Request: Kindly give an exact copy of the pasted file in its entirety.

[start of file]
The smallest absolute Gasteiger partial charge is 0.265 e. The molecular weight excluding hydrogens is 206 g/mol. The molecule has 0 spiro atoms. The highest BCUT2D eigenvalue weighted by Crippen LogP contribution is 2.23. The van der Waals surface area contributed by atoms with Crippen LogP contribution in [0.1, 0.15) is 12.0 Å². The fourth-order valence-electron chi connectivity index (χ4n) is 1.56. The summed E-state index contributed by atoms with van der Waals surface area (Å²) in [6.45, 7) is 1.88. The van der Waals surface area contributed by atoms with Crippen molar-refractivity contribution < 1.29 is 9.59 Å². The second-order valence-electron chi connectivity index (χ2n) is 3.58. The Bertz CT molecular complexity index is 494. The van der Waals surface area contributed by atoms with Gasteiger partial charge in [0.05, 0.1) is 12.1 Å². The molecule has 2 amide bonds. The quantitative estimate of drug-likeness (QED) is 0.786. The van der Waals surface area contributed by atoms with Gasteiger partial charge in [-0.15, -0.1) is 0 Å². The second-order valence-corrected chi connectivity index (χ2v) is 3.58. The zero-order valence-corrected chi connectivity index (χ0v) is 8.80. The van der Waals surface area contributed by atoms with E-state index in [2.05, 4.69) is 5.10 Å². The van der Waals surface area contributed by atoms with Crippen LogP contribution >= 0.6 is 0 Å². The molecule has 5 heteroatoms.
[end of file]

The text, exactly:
The smallest absolute Gasteiger partial charge is 0.265 e. The molecular weight excluding hydrogens is 206 g/mol. The molecule has 0 spiro atoms. The highest BCUT2D eigenvalue weighted by Crippen LogP contribution is 2.23. The van der Waals surface area contributed by atoms with Crippen LogP contribution in [0.1, 0.15) is 12.0 Å². The fourth-order valence-electron chi connectivity index (χ4n) is 1.56. The summed E-state index contributed by atoms with van der Waals surface area (Å²) in [6.45, 7) is 1.88. The van der Waals surface area contributed by atoms with Crippen molar-refractivity contribution < 1.29 is 9.59 Å². The second-order valence-electron chi connectivity index (χ2n) is 3.58. The Bertz CT molecular complexity index is 494. The van der Waals surface area contributed by atoms with Gasteiger partial charge in [0.05, 0.1) is 12.1 Å². The molecule has 2 amide bonds. The quantitative estimate of drug-likeness (QED) is 0.786. The van der Waals surface area contributed by atoms with Gasteiger partial charge in [-0.15, -0.1) is 0 Å². The second-order valence-corrected chi connectivity index (χ2v) is 3.58. The zero-order valence-corrected chi connectivity index (χ0v) is 8.80. The van der Waals surface area contributed by atoms with E-state index in [2.05, 4.69) is 5.10 Å². The van der Waals surface area contributed by atoms with Crippen LogP contribution >= 0.6 is 0 Å². The molecule has 5 heteroatoms.